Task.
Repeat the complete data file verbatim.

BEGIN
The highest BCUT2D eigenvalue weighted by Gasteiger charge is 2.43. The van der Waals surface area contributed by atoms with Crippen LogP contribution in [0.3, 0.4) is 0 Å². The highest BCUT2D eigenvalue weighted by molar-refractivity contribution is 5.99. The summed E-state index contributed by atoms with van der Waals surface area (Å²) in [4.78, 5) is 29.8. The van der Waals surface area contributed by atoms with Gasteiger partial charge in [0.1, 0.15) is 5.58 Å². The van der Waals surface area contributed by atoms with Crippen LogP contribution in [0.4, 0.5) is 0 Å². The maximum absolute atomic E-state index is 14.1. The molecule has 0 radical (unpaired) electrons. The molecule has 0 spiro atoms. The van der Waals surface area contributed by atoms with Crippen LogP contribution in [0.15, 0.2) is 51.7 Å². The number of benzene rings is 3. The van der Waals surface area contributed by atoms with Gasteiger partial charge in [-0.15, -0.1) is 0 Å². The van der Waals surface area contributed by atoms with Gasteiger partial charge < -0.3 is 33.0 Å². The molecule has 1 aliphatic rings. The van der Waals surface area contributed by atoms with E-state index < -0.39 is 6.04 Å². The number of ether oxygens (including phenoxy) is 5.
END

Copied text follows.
The highest BCUT2D eigenvalue weighted by Gasteiger charge is 2.43. The van der Waals surface area contributed by atoms with Crippen LogP contribution in [0.3, 0.4) is 0 Å². The highest BCUT2D eigenvalue weighted by molar-refractivity contribution is 5.99. The summed E-state index contributed by atoms with van der Waals surface area (Å²) in [4.78, 5) is 29.8. The van der Waals surface area contributed by atoms with Gasteiger partial charge in [0.1, 0.15) is 5.58 Å². The van der Waals surface area contributed by atoms with Crippen LogP contribution in [0.4, 0.5) is 0 Å². The maximum absolute atomic E-state index is 14.1. The molecule has 0 radical (unpaired) electrons. The molecule has 0 spiro atoms. The van der Waals surface area contributed by atoms with Crippen LogP contribution in [0.15, 0.2) is 51.7 Å². The number of benzene rings is 3. The van der Waals surface area contributed by atoms with Gasteiger partial charge in [-0.15, -0.1) is 0 Å². The van der Waals surface area contributed by atoms with Gasteiger partial charge < -0.3 is 33.0 Å². The molecule has 1 aliphatic rings. The van der Waals surface area contributed by atoms with E-state index < -0.39 is 6.04 Å². The number of ether oxygens (including phenoxy) is 5.